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After experiencing psychosis, James hopes to use his experience to help others going through a difficult time.
Follow James on Twitter at @JamesLindsay23
Nearly two years ago I went through what was by far the scariest and most difficult period of my life. I was sectioned for three weeks due to an acute psychotic episode. This was mainly triggered by breaking up with my long term girlfriend, but I was also putting myself under immense stress for not achieving my personal goals at the time such as owning a property and getting promoted at work.
When the relationship ended I moved back in with my family and not long after this I began to experience the symptoms of my psychosis. Before I was sectioned I was not sleeping well at all, some nights I would stay up for the entire night struggling to understand what was going on. I also experienced bizarre and unusual thoughts and according to my family I was constantly talking, jumping from one subject to another without making much sense. One of the peculiar thoughts I experienced was that I was being headhunted by a company for a job, which definitely never happened, it was just an idea in my head that I had convinced myself was true.
"I was taken to the nearest hospital with my mum and dad, where the doctors decided I had to be sectioned."
Eventually my family had to call me an ambulance when my behaviour became extremely concerning. Part of this behaviour was that I became convinced that my brother was plotting against me (which reading this now seems so unbelievably ridiculous, as I know he would never do such a thing). My parents had to make him stay in his room so that I couldn’t see him. I was also writing on some of the furniture in my room for some reason (another thing I just cannot explain now - I don’t know what was going through my mind at the time!). I was taken to the nearest hospital with my mum and dad, where the doctors decided I had to be sectioned. This was not only a hard time for me but also affected my family and close friends.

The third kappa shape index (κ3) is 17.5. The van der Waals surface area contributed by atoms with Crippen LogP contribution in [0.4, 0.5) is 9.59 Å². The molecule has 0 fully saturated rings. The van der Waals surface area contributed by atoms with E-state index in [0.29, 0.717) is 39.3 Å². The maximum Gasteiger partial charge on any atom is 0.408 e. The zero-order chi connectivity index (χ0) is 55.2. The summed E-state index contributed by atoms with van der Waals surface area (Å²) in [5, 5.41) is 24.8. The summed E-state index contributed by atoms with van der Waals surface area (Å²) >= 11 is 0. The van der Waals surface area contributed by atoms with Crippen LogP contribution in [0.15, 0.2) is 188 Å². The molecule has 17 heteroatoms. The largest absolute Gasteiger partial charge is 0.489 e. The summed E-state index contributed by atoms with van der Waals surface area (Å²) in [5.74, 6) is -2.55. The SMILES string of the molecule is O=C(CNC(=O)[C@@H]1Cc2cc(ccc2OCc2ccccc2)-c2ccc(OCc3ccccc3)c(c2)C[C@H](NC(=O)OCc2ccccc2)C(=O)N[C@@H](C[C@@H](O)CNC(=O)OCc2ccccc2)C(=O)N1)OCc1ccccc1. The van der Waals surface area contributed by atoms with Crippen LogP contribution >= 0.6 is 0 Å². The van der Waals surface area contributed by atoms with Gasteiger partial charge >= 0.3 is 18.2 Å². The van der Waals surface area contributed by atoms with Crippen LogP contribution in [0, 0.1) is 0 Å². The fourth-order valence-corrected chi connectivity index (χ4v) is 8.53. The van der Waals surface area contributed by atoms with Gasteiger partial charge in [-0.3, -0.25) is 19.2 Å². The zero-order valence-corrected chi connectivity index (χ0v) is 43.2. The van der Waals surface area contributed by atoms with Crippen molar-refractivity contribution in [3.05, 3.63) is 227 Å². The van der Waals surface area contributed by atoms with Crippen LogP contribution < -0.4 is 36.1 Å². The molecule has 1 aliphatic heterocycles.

I don’t have a good memory of my time in hospital but I remember making friends with some of the other patients who were going through similar experiences. I met both young and older men and women, many of whom were still there when I got out. The staff there were excellent and very supportive, they let me use the exercise facilities, which was a big help because there was not much else to do there at the time.
I began taking medication in hospital including clonazepam, olanzapine and sodium valproate. I continued taking these drugs when I got out and they slowly helped me get better. The side effects were not pleasant, mainly making me feel tired all the time – I had no energy to do the things I would normally enjoy doing. When I eventually went back to work I really struggled to cope and had to reduce my hours to two or three days a week. I never managed to get back to full time hours at work and after a few months they decided I had to leave the company through a settlement agreement, similar to being made redundant. This was a setback and it took me six months to find another job.
"Thankfully I am now over the worse of it and am currently living a much happier life."
Thankfully I am now over the worse of it and am currently living a much happier life. I am still on medication which has been changed to a drug called aripiprazole, I am coping with this one better than the previous drugs.
The aftercare I received was very helpful. I had a care coordinator who I would meet with regularly to discuss my progress. I have now been discharged from the mental health team but they put me in touch with Mind. I have registered for a couple of courses to help manage my anxiety and build my confidence.
Although it was a dark period of my life, my experience has taught me the importance of looking after my mental health and wellbeing. I do this through regular exercise, healthy eating and talking openly about the subject. I want to use my experience to help others going through a hard time and help them overcome their struggles.
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